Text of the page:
Nemesis was restarted in Windows 95 safe mode and the "My Computer" Icon was right-clicked to display its context-sensitive menu from which "Properties" was selected. In the resulting "System Properties" Dialog the "Performance" tab was selected and the "File System" button clicked under the "Advanced Settings" Section. In the displayed "File System Properties" Dialog the "Troubleshooting" tab was selected. I disabled all six "Settings" Checkboxes and restarted Nemesis again . . . still the fatal error. I reenabled the "Settings" in the File System Troubleshooting Dialog and tried to think of what I could do next.

It was at this late juncture I discovered the new Promise EIDE2300Plus VL-Bus controller these drives were connected to had come with a supplied diskette of software drivers. Better late than never, I guess. I proceeded to install the controller drivers using the "Intelligent" installer utility. This utility installed the DOS and Windows 3.x drivers, ignoring the fact that this was a Windows 95 system. Nemesis was restarted to make sure there was no improvement in the error situation . . . and there wasn't. I rebooted again into Safe Mode and used Notepad to read the README.TXT file on the Promise driver diskette. No help there but I did see there was a "WIN95" subdirectory on the diskette with another README.TXT file within it along with Windows 95 drivers. The Windows 95 readme file did give instructions to install the Windows 95 drivers.

Next, the previously installed Promise DOS and Windows 3.x drivers were removed and Nemesis was restarted in Safe Mode again. The "Primary and Secondary IDE" devices were removed from the Windows 95 "Device Manager" as directed by the readme file. A normal startup was again attempted at this point to install the Promise IDE driver replacements for the just deleted devices. The error message stopped the process cold. Nemesis was rebooted in Safe Mode to install the IDE drivers. It was then I found out that Safe Mode does not allow installation of hardware drivers . . . Catch-22!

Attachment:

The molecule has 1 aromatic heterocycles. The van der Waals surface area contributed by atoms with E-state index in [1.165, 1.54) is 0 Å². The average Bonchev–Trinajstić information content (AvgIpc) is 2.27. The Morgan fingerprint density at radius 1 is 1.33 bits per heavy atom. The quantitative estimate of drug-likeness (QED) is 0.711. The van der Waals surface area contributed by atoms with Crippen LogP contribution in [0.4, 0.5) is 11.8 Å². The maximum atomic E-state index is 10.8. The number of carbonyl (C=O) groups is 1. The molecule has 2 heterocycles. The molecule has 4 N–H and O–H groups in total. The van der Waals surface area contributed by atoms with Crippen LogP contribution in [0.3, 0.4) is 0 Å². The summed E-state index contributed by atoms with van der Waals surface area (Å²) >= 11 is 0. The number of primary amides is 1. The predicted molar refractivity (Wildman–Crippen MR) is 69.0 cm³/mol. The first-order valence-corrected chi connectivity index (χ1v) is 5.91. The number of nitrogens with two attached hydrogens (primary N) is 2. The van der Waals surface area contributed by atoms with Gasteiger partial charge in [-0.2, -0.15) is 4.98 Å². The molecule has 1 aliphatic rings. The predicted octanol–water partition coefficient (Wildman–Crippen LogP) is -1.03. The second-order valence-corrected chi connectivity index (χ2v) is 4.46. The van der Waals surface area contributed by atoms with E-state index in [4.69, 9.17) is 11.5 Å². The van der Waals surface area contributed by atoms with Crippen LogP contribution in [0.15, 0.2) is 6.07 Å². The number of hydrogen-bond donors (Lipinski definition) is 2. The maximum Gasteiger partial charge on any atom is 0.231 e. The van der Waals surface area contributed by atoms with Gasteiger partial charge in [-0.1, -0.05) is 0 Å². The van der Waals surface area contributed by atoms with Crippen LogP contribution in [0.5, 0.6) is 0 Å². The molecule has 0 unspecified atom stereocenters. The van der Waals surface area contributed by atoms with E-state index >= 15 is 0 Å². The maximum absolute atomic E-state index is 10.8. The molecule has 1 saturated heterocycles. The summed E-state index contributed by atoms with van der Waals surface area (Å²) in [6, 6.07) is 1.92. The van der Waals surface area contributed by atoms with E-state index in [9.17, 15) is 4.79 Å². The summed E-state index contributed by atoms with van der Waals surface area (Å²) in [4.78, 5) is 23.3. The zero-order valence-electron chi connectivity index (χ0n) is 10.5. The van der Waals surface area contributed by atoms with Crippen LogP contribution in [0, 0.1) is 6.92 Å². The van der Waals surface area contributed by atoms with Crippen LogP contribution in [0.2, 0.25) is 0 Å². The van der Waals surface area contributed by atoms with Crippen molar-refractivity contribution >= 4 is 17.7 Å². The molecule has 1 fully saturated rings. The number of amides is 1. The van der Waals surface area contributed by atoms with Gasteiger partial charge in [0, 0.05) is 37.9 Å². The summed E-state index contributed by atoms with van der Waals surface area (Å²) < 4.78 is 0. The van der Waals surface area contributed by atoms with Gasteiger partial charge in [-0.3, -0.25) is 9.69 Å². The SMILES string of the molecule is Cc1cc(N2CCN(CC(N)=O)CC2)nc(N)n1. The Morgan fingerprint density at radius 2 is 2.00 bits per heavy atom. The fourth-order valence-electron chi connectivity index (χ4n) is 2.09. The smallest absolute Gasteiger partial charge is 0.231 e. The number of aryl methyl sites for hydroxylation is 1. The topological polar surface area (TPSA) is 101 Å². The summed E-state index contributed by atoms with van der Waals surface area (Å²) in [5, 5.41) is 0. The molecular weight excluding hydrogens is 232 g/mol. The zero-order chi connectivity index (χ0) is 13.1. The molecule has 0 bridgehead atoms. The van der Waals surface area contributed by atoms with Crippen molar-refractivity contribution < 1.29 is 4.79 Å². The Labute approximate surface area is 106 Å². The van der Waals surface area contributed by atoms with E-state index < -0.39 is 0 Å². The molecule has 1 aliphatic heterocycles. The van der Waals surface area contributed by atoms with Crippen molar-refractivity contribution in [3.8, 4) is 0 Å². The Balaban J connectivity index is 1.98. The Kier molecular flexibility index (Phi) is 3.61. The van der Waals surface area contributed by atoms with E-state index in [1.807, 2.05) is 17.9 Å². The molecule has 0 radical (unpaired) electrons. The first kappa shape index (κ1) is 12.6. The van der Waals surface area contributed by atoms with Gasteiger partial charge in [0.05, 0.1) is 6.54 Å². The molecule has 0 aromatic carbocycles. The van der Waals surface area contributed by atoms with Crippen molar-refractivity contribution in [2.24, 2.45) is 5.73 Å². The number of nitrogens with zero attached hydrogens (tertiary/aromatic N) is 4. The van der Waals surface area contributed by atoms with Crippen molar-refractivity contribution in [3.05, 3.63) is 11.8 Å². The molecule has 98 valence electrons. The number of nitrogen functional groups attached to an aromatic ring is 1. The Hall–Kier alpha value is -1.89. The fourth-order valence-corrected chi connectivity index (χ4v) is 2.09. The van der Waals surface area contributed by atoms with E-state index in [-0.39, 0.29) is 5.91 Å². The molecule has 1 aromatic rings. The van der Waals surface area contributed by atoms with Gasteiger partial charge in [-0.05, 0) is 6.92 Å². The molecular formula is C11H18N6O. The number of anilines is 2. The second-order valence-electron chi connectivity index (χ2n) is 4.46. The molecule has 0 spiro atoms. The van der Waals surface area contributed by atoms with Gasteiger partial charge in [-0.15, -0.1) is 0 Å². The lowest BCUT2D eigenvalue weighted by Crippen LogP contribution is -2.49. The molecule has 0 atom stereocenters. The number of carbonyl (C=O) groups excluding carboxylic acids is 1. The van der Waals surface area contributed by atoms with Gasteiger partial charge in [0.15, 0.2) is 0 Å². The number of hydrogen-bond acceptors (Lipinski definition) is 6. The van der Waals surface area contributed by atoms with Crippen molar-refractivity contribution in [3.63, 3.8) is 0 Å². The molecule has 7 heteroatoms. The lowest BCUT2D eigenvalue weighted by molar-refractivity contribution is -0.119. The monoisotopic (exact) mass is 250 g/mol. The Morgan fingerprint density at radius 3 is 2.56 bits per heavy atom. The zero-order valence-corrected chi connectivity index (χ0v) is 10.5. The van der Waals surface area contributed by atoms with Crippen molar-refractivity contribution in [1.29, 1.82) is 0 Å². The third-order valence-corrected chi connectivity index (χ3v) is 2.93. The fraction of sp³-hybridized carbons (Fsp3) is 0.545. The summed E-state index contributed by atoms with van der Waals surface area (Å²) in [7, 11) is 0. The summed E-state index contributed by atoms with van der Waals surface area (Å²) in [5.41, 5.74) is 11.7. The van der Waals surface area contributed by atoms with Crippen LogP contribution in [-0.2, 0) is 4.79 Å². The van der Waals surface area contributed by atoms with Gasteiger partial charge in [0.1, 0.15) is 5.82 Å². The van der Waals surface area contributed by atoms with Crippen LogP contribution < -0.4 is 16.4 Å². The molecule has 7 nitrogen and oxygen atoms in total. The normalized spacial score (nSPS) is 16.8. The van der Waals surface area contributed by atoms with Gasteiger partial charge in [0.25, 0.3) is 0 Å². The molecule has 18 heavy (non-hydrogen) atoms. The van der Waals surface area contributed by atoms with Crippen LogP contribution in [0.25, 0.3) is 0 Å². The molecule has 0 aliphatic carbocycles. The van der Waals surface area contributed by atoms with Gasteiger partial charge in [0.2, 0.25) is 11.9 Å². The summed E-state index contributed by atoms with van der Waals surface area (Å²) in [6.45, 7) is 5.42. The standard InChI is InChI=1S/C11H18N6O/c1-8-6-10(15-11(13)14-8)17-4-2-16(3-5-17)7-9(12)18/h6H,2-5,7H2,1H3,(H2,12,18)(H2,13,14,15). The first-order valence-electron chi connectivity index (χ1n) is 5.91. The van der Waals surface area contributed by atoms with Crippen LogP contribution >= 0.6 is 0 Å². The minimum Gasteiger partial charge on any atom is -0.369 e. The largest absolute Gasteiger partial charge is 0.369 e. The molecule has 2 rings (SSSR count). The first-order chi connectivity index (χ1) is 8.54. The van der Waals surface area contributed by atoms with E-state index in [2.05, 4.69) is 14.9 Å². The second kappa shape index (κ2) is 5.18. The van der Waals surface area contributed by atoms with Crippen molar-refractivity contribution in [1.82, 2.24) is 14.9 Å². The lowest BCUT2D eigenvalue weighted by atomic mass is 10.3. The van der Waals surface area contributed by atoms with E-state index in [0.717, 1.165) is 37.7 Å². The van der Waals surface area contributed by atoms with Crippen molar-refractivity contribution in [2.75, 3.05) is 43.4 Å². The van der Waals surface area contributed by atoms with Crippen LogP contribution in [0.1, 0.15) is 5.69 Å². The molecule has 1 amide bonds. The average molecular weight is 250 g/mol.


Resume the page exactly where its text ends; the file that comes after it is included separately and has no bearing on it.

In desperation, I restarted Nemesis in "Command Prompt" Mode and used the DOS CD command to change to the C:\WINDOWS directory. Issued the WIN /? command to get help on the different parameters that could be used to start Windows 95. The "Help" screen showed that by using the parameter /D:F, Windows 95 could be started with the 32-Bit drive access turned off. I tried it. Success! Windows 95 started normally bypassing the dreaded FATAL ERROR message. Windows continued to trundle on completing the "Starting Windows 95 for the first time process" initiated earlier by the Windows 95 reinstallation. Afterwards, I continued to install the Promise IDE drivers that I had been prevented from installing in Safe Mode.

With the Promise controller drivers in place I tried to start Windows 95 normally without the /D:F parameter . . . the FATAL ERROR message was back. By this time it had been another long day here with Nemesis, going the full fifteen rounds. When I had viewed the WIN /? help screen it had provided the additional information that the /D:F switch had the same effect as putting the "32BitDiskAccess=FALSE" setting in the SYSTEM.INI file. It was obvious I had more research ahead of me, so I edited Nemesis' SYSTEM.INI to include this setting. My client could use his computer normally until I could figure out how to enable 32-Bit disk access.

MISREP: After bouncing off this machine all day, all I had accomplished was getting rid of the "HARD DRIVE FAILURE (20)" error. Not much progress for all that pain. The CD-ROM drive was still not working, either. What did I do wrong? Probably many things, but even if I did everything right I might still be in the same situation. I can't help but suspect that all those Band-Aid layers of software between Nemesis' now ancient BIOS, the newer controller, and the bleeding edge disk drive have unresolvable conflicts.

Be that as it may, I again found myself in retreat . . . slinking away to prepare for the next epic struggle with this cursed machine. I was not charging my client for all this confused wheelspinning I was engaged in. If I had been charging him, I could take that fee and purchase him a new PC. It would be worth it to gleefully take a eight-pound sledge to my good buddy, Nemesis.


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LAROKE Microcomputer Consultants
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Issued Thursday April 9, 1998